I’ve rather enjoyed the hub-ub over the recent protest filed by Glock on the XM-17 Modular Handgun System award to Sig Sauer. The community is all abuzz with rumors and speculation, mostly centering on how Glock would not likely have a manual safety (they do for the submission) and how the MHS is the “only” modular system (it was not, two pins on a Glock and out pops the fire control group).
In large government contracts, a protest is almost always a given. When I was in defense Business Development, it was common to see it filed anyways for most contracts over $10 million, so at $500 million, it was just a matter of time until someone did it.
The fact of the matter is, protests rarely complete their objective into derailing a procurement. Yes, on occasion a procurement office/officer will make a mistake, but on the larger contracts the Government has gotten pretty good at dotting “i’s” and crossing “t’s”. In cases like this one, the protest is often the first step in trying to discover if the government did indeed do anything illegal or outside the defined procurement which would open up to legal action in Federal Court. Almost always, these are unsuccessful.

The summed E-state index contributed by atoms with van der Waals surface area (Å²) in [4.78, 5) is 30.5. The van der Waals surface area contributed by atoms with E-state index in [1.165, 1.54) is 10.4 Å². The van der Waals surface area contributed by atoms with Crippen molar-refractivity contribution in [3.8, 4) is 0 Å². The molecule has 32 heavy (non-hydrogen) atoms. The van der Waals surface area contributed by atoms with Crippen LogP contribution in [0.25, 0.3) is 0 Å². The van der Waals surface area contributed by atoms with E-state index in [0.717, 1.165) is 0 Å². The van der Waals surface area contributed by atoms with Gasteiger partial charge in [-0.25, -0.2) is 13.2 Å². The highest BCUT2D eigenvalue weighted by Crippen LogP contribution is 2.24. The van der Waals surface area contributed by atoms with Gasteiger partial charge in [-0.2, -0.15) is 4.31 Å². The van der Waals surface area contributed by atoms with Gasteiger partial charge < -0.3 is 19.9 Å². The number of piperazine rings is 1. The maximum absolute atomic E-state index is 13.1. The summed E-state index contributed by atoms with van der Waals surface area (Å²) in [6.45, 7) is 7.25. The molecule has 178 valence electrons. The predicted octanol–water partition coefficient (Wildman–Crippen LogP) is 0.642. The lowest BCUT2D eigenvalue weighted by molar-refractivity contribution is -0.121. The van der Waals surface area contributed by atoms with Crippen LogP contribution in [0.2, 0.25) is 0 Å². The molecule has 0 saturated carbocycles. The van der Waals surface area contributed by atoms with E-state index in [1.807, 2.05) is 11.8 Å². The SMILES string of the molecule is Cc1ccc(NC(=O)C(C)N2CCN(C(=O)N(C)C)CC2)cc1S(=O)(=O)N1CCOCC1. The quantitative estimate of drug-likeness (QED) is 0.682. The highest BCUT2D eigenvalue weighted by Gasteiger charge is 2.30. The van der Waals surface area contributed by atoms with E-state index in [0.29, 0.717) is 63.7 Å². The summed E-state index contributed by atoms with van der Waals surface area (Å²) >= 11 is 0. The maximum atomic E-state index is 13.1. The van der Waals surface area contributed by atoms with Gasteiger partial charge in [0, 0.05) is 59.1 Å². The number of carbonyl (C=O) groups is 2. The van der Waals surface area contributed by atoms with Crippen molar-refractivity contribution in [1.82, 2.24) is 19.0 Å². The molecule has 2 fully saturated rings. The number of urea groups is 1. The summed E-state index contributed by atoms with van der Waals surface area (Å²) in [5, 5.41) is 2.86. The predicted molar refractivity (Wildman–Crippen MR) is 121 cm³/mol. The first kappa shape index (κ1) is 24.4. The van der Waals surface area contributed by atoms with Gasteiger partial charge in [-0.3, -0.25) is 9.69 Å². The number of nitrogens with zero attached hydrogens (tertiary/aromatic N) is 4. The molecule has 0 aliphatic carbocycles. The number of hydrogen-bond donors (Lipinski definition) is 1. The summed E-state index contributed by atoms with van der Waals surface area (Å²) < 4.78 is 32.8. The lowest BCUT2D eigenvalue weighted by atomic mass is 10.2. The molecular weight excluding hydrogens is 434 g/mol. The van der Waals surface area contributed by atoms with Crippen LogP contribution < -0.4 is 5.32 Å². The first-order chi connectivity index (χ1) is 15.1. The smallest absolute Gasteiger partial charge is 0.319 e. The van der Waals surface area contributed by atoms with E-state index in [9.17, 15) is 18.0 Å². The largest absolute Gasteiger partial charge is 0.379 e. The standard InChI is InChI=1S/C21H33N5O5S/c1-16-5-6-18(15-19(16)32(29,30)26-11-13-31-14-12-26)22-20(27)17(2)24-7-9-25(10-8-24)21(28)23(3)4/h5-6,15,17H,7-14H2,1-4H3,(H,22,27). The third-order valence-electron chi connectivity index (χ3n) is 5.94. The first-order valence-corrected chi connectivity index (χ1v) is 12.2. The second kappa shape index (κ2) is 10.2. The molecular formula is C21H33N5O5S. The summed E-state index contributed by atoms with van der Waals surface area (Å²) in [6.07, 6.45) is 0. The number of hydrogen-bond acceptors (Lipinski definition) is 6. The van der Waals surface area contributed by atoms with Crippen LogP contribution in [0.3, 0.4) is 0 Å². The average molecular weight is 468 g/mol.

With Glock and Beretta both receiving a full debriefing by the Government prior to the award’s announcement (which I do see as a suspect timing right in the middle of SHOT), the Government having significant discretion in its choice, and the procurement as a full system including ammo, it’s highly unlikely that Glock will be successful.
Still, the drama is fun to watch and it always is possible, the safe money is on the P320 being deployed in short order.